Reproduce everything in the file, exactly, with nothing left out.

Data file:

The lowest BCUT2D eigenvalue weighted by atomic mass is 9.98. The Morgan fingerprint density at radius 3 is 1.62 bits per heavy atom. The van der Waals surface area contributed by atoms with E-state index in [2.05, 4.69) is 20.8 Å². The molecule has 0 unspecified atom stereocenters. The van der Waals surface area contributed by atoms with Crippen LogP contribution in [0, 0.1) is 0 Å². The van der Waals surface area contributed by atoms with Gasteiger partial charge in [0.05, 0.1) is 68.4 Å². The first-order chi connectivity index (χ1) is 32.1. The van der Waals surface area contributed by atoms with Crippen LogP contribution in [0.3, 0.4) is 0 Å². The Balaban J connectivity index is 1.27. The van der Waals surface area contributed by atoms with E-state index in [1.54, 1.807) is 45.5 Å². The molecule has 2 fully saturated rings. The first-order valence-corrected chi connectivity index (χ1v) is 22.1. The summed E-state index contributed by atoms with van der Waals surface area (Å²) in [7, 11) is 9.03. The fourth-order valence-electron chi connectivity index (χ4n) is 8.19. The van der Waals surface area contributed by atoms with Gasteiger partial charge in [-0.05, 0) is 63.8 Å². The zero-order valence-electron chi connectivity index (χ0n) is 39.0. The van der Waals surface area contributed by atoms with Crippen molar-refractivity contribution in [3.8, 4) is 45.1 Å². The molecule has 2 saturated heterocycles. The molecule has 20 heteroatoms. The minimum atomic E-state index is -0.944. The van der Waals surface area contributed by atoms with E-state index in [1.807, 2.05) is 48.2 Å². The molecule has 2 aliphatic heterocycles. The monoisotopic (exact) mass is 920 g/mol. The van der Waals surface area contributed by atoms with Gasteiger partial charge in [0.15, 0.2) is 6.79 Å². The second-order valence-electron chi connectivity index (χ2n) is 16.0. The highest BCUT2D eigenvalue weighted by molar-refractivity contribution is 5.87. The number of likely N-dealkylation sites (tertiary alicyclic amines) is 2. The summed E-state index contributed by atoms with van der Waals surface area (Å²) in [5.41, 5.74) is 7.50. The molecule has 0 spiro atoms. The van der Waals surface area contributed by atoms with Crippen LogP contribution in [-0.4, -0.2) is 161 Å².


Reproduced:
The lowest BCUT2D eigenvalue weighted by atomic mass is 9.98. The Morgan fingerprint density at radius 3 is 1.62 bits per heavy atom. The van der Waals surface area contributed by atoms with E-state index in [2.05, 4.69) is 20.8 Å². The molecule has 0 unspecified atom stereocenters. The van der Waals surface area contributed by atoms with Crippen LogP contribution in [0, 0.1) is 0 Å². The van der Waals surface area contributed by atoms with Gasteiger partial charge in [0.05, 0.1) is 68.4 Å². The first-order chi connectivity index (χ1) is 32.1. The van der Waals surface area contributed by atoms with Crippen LogP contribution in [0.3, 0.4) is 0 Å². The Balaban J connectivity index is 1.27. The van der Waals surface area contributed by atoms with E-state index in [1.54, 1.807) is 45.5 Å². The molecule has 2 fully saturated rings. The first-order valence-corrected chi connectivity index (χ1v) is 22.1. The summed E-state index contributed by atoms with van der Waals surface area (Å²) in [7, 11) is 9.03. The fourth-order valence-electron chi connectivity index (χ4n) is 8.19. The van der Waals surface area contributed by atoms with Gasteiger partial charge in [-0.05, 0) is 63.8 Å². The zero-order valence-electron chi connectivity index (χ0n) is 39.0. The van der Waals surface area contributed by atoms with Crippen molar-refractivity contribution in [3.8, 4) is 45.1 Å². The molecule has 2 saturated heterocycles. The molecule has 20 heteroatoms. The minimum atomic E-state index is -0.944. The van der Waals surface area contributed by atoms with E-state index in [1.807, 2.05) is 48.2 Å². The molecule has 2 aliphatic heterocycles. The monoisotopic (exact) mass is 920 g/mol. The van der Waals surface area contributed by atoms with Gasteiger partial charge in [0.15, 0.2) is 6.79 Å². The second-order valence-electron chi connectivity index (χ2n) is 16.0. The highest BCUT2D eigenvalue weighted by molar-refractivity contribution is 5.87. The number of likely N-dealkylation sites (tertiary alicyclic amines) is 2. The summed E-state index contributed by atoms with van der Waals surface area (Å²) in [5.41, 5.74) is 7.50. The molecule has 0 spiro atoms. The van der Waals surface area contributed by atoms with Crippen LogP contribution in [-0.4, -0.2) is 161 Å².